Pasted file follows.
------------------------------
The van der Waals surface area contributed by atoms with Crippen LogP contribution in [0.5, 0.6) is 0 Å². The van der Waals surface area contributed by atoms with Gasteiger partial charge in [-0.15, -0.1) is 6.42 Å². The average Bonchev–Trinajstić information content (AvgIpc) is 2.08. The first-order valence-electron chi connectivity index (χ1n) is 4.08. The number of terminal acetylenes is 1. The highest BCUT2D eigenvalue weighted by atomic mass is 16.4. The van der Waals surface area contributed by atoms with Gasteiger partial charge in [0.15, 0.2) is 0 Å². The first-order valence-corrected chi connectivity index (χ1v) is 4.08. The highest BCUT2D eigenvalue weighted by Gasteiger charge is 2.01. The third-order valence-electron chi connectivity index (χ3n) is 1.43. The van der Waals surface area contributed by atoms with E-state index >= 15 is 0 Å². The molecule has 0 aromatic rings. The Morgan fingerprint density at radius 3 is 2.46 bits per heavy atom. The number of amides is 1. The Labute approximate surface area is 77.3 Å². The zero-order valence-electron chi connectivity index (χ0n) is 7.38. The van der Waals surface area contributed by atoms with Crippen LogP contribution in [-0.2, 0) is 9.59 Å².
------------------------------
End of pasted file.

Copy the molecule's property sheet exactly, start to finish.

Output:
The van der Waals surface area contributed by atoms with Crippen LogP contribution in [0.5, 0.6) is 0 Å². The van der Waals surface area contributed by atoms with Gasteiger partial charge in [-0.15, -0.1) is 6.42 Å². The average Bonchev–Trinajstić information content (AvgIpc) is 2.08. The first-order valence-electron chi connectivity index (χ1n) is 4.08. The number of terminal acetylenes is 1. The highest BCUT2D eigenvalue weighted by atomic mass is 16.4. The van der Waals surface area contributed by atoms with Gasteiger partial charge in [0.15, 0.2) is 0 Å². The first-order valence-corrected chi connectivity index (χ1v) is 4.08. The highest BCUT2D eigenvalue weighted by Gasteiger charge is 2.01. The third-order valence-electron chi connectivity index (χ3n) is 1.43. The van der Waals surface area contributed by atoms with E-state index >= 15 is 0 Å². The molecule has 0 aromatic rings. The Morgan fingerprint density at radius 3 is 2.46 bits per heavy atom. The number of amides is 1. The Labute approximate surface area is 77.3 Å². The zero-order valence-electron chi connectivity index (χ0n) is 7.38. The van der Waals surface area contributed by atoms with Crippen LogP contribution in [-0.2, 0) is 9.59 Å².